Hello, while I have been running PLEX, Sonarr, Radarr, SABNZBD on a 10 Core Ubuntu VPS for several years, I don't work with Linux often and have a few set command line things that I do for maintenance, etc.. to make sure I don't break it and have to call my friend for a favor. That being said the problem I have is that of space, and at 1.2TB's it's limiting as to what I can keep on the server. I am looking to use rclone to setup a link to Gsuite and make use of Google's unlimited storage. And that's where I am, and am looking for help/advice.
*Is there a tutorial/guide on how to add rclone to a Linux server for use with Plex?
*From looking around it appears that PlexDrive is now obsolete as rclone has caching?
*Is there a benefit to encrypting files in Gsuite using rclone or is it a performance hit when streaming?
Should files from apps download to the GSuite mount or extract to a different folder, then use something else to move the files to mount and have rclone move it over?
I'm sure these are rudimentary questions but would appreciate the help.
A basic setup guide for Plex integratoin is covered in the config guide: https://rclone.org/drive/#i-class-fa-fa-google-i-google-drive
but this only covers the rclone side of things though, not the Plex setup.
Aside from that I'm sure there exists setup guides if you search around. Perhaps this thread can be useful to you:
@Animosity022 is an experienced user and forum-regular who also uses Plex, so he can probably help if you get stuck.
I don't know enough about Plexdrive to say that is it "obsolete" , but from what I understand rclone is generally considered the better tool for the job and should be able to replace it's function.
The main benefit to encryption is more privacy and security - especially if you don't trust Google that much. Doubly so if you have content on the drive that may be subject to copyright. While Google does not seem to (currently) be very aggressive in this regard, they almost certainly do periodic scans off hashes - and if your drive lights up with an excessive amount of hash-hits for known copyrighted material then they are well within their rights to ban your access next time they bother to do a cleanup. Encryption does not have a lot of downsides really. It uses some CPU cycles to encrypt/decrypt on the fly, but this is fairly trivial on a modern PC and only really an issue on micro-servers like a PI for example. Encryption won't slow down transfers or or make streaming slower. The biggest inconvenience may simply be that you can't really share files directly with others without also sharing your encryption key (which you may not want).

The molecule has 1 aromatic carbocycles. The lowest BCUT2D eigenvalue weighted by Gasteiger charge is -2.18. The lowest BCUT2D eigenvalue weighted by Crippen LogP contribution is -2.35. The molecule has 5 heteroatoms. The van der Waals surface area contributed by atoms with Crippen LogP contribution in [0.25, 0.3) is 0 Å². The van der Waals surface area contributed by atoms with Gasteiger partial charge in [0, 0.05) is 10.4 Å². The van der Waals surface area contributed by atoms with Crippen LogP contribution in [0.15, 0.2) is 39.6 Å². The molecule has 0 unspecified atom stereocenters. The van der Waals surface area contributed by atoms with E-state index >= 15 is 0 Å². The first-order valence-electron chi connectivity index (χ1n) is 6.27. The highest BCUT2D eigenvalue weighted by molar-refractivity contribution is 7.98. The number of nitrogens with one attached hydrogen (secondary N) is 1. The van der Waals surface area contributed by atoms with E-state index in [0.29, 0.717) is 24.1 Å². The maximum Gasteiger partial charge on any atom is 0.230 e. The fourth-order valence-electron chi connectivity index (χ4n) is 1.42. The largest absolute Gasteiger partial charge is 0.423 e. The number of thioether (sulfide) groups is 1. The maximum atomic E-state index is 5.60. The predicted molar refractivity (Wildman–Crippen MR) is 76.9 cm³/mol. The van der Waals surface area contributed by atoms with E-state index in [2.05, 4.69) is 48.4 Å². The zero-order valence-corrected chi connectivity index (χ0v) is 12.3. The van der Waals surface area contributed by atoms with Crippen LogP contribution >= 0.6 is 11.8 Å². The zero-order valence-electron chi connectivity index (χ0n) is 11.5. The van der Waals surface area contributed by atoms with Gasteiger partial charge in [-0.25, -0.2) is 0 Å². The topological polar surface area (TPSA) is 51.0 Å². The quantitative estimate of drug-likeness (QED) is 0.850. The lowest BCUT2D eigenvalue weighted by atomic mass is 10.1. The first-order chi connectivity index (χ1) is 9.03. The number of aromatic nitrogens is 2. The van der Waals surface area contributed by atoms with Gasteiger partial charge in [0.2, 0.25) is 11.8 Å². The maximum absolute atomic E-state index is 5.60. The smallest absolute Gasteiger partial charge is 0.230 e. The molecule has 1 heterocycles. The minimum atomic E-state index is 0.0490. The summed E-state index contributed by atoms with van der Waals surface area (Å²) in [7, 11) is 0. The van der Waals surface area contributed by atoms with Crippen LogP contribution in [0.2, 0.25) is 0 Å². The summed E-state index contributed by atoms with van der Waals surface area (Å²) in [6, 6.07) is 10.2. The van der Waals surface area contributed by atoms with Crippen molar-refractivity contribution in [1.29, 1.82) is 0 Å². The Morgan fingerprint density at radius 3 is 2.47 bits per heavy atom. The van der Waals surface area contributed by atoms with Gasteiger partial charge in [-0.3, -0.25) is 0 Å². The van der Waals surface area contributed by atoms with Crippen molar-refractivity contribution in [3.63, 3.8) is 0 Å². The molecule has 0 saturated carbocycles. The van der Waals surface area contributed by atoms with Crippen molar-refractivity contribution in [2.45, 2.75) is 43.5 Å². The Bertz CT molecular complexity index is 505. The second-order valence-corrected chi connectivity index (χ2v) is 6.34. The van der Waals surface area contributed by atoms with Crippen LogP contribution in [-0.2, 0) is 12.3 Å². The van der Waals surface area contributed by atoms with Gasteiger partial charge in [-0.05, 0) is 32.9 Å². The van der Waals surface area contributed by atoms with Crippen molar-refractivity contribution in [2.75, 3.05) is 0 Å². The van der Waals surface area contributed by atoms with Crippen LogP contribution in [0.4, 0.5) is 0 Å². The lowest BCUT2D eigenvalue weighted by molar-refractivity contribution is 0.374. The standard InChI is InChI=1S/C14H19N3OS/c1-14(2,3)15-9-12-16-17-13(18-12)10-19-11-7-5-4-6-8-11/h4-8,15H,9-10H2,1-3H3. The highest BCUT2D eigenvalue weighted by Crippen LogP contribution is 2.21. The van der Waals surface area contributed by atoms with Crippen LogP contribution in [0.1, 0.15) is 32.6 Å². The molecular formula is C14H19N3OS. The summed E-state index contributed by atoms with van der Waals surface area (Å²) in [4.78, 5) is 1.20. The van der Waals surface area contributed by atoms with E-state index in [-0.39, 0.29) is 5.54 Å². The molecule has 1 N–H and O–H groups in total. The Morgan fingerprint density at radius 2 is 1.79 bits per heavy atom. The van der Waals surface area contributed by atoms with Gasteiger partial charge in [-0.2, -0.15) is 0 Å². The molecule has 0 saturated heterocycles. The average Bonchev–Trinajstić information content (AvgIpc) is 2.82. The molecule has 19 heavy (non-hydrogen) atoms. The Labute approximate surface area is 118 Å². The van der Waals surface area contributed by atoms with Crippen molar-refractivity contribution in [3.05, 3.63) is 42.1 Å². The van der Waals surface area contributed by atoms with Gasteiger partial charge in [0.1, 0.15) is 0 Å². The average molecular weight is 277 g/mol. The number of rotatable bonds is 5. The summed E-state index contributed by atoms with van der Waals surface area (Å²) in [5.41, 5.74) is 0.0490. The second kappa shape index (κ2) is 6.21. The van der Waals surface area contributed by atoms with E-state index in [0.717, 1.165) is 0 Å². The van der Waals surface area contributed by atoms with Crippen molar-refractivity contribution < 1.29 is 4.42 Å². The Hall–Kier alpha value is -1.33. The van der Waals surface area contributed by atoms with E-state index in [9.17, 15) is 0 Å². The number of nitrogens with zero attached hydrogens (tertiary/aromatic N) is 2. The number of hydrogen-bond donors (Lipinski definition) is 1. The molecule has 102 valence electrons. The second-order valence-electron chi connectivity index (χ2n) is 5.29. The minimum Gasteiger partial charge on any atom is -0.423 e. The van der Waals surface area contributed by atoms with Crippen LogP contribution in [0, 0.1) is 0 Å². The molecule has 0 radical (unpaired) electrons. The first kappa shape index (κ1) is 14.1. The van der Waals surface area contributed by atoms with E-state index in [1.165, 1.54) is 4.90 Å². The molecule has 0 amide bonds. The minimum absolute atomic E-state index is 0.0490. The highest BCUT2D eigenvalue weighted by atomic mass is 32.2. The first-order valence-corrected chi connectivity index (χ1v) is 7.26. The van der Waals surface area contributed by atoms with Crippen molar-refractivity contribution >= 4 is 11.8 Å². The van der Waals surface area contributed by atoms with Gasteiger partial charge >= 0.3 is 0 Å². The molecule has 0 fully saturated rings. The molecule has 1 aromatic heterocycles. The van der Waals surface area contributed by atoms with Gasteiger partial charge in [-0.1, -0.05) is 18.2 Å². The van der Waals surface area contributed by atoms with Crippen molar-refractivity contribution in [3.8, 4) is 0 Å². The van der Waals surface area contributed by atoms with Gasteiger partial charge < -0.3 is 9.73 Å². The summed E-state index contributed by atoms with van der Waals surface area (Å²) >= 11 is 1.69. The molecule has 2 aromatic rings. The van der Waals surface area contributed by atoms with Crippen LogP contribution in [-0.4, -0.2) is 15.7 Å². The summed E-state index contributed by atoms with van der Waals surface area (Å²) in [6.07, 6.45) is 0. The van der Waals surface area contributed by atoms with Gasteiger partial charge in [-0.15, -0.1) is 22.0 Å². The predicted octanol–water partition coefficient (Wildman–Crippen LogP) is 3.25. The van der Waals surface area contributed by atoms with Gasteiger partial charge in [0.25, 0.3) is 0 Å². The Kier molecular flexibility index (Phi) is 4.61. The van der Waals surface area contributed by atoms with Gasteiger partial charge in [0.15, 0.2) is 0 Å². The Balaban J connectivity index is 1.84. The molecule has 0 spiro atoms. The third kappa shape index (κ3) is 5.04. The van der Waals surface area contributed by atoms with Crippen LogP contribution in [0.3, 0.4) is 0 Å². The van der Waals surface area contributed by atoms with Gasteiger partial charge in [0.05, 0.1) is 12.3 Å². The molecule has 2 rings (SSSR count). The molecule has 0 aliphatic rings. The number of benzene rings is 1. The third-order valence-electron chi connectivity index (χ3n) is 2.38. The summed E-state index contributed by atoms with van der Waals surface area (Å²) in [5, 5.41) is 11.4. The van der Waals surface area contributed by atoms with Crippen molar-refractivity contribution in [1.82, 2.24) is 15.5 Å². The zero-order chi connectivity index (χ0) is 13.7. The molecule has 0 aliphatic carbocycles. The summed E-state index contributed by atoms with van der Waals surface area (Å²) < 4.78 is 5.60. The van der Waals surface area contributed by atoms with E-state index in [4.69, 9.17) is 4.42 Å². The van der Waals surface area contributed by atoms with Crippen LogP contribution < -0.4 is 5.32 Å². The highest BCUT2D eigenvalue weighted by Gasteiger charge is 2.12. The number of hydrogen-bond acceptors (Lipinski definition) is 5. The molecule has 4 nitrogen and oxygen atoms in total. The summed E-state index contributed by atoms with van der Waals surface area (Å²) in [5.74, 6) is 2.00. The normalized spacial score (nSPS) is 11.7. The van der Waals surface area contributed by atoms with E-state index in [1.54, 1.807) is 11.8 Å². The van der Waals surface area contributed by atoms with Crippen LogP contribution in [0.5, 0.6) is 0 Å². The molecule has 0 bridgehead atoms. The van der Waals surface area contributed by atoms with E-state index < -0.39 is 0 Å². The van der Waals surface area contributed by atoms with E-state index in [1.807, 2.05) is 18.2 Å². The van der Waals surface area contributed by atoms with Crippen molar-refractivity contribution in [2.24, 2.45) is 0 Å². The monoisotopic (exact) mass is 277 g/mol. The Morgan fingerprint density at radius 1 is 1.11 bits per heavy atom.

In general it is ok for apps to write directly to the Gdrive. Especially if you use cache-mode writes as that allows full emulation of file-operations, so as far as the apps are concerned it will function just like any other drive, just a bit slower. However, you should take special note of any software that writes files piecemeal or uses temporary work files (like torrents, some rendering software ect.). Rclone will assume a file is done when it is closed and upload it, but if that file is only partially done and will be accessed again very soon then you could end up transferring that file back and fourth dozens of times, and that is horribly inefficient. Whenever possible, use temporary workfolders for unfinished files for such programs. Many torrent programs for example have this built into options and will handle moving finished files to their final destination on their own (I use qbittorrent for this).
Yes you can mount it anywhere.
Just change that part to any folder you like:
Viewing encrypted files via the crypt mount will make them look normal, so if you aren't 100% sure if you got it right then the easiest thing is probably just to look at your files via the normal goolge webinterface. If they are all garbled then they are being encrypted according to your settings. If they look normal then something is not right. You can of course see this easily in the logs too if you want. if you use the -v flag in your mount command then rclone will tell you more about what is going on in the background. If the crypt remote is working then you will see that all the files being processed also appear garbled.
Thanks...well it works!!, dropped a few test files and checked Google drive, and they are encrypted. I'm a bit surprised with this, as was expecting more fiddling, but it works. The hardest part was during the setup it asked for the Plex username/password which I haven't used in years since it was setup (assuming I got it right..but haven't tested that yet).
Yet another noob question...(sorry) rclone, rcache, rcrypt, and the mount, do these startup on a reboot, or is there something else needed to set that up.
You can just skip (leave empty) any questions about Plex integration if you don't use plex. These are only relevant if you use plex and want to optimize how it talks to rclone.
Rclone will not start anything by itself - so if you want your drive to automatically be mounted on startup then you should schedule a script to run on startup.
On windows this is typically done with Task Scheduler
On Linux this is typically done with Cron
But in theory, any decent scheduler can do this and there does exist third-party alternatives if you should prefer one of those.
Once you have everything set up as you want you may look into running rclone as a background service, but you can read up on that later.
While rclone is configured with various modules, it is still just a single program so you don't have to start multiple things. Just triggering the mounting command you already already use to manually start it is sufficient.
If you need a guide on how to use cron there should be hundreds of these on google I bet, because it's a really common thing to set up for all sorts of administrative tasks